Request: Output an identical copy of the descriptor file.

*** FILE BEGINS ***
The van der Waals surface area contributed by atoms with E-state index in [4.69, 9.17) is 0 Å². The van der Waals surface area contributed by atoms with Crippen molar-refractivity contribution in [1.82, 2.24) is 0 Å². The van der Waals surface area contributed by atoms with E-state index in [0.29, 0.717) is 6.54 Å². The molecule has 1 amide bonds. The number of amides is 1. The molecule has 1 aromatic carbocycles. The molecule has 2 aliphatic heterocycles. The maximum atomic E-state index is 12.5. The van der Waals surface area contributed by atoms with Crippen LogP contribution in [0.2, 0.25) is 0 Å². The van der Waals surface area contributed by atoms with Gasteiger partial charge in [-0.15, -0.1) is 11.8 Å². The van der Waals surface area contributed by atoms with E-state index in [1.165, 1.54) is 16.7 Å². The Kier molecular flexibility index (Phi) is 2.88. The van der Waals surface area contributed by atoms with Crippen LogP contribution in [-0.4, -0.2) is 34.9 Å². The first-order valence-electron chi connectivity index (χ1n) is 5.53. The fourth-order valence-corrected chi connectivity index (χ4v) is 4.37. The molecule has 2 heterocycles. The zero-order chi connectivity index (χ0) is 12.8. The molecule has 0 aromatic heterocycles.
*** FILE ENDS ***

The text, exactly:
The van der Waals surface area contributed by atoms with E-state index in [4.69, 9.17) is 0 Å². The van der Waals surface area contributed by atoms with Crippen molar-refractivity contribution in [1.82, 2.24) is 0 Å². The van der Waals surface area contributed by atoms with E-state index in [0.29, 0.717) is 6.54 Å². The molecule has 1 amide bonds. The number of amides is 1. The molecule has 1 aromatic carbocycles. The molecule has 2 aliphatic heterocycles. The maximum atomic E-state index is 12.5. The van der Waals surface area contributed by atoms with Crippen LogP contribution in [0.2, 0.25) is 0 Å². The van der Waals surface area contributed by atoms with Gasteiger partial charge in [-0.15, -0.1) is 11.8 Å². The van der Waals surface area contributed by atoms with E-state index in [1.165, 1.54) is 16.7 Å². The Kier molecular flexibility index (Phi) is 2.88. The van der Waals surface area contributed by atoms with Crippen LogP contribution in [-0.4, -0.2) is 34.9 Å². The first-order valence-electron chi connectivity index (χ1n) is 5.53. The fourth-order valence-corrected chi connectivity index (χ4v) is 4.37. The molecule has 2 heterocycles. The zero-order chi connectivity index (χ0) is 12.8. The molecule has 0 aromatic heterocycles.